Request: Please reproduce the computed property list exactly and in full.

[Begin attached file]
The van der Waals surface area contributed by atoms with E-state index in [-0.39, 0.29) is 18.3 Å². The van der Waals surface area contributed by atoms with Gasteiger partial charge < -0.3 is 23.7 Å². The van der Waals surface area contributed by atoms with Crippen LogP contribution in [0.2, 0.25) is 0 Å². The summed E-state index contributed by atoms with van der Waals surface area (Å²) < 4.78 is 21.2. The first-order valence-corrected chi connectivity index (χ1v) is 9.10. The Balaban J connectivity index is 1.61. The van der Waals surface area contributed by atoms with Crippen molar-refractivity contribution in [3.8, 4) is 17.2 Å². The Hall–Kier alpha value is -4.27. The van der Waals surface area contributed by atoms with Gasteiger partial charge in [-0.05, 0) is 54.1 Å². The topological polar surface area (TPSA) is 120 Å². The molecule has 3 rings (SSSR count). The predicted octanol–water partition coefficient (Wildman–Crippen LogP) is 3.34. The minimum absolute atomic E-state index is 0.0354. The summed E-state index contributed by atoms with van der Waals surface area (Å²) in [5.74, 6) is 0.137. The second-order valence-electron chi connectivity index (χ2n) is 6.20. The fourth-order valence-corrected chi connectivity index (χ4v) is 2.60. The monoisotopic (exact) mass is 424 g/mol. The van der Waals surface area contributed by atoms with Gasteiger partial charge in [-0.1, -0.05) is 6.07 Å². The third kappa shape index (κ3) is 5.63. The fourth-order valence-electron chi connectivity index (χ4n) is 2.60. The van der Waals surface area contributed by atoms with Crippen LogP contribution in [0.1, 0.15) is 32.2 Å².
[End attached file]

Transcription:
The van der Waals surface area contributed by atoms with E-state index in [-0.39, 0.29) is 18.3 Å². The van der Waals surface area contributed by atoms with Gasteiger partial charge < -0.3 is 23.7 Å². The van der Waals surface area contributed by atoms with Crippen LogP contribution in [0.2, 0.25) is 0 Å². The summed E-state index contributed by atoms with van der Waals surface area (Å²) < 4.78 is 21.2. The first-order valence-corrected chi connectivity index (χ1v) is 9.10. The Balaban J connectivity index is 1.61. The van der Waals surface area contributed by atoms with Crippen molar-refractivity contribution in [3.8, 4) is 17.2 Å². The Hall–Kier alpha value is -4.27. The van der Waals surface area contributed by atoms with Gasteiger partial charge in [-0.05, 0) is 54.1 Å². The topological polar surface area (TPSA) is 120 Å². The molecule has 3 rings (SSSR count). The predicted octanol–water partition coefficient (Wildman–Crippen LogP) is 3.34. The minimum absolute atomic E-state index is 0.0354. The summed E-state index contributed by atoms with van der Waals surface area (Å²) in [5.74, 6) is 0.137. The second-order valence-electron chi connectivity index (χ2n) is 6.20. The fourth-order valence-corrected chi connectivity index (χ4v) is 2.60. The monoisotopic (exact) mass is 424 g/mol. The van der Waals surface area contributed by atoms with Gasteiger partial charge in [-0.1, -0.05) is 6.07 Å². The third kappa shape index (κ3) is 5.63. The fourth-order valence-electron chi connectivity index (χ4n) is 2.60. The van der Waals surface area contributed by atoms with Crippen LogP contribution in [0.1, 0.15) is 32.2 Å².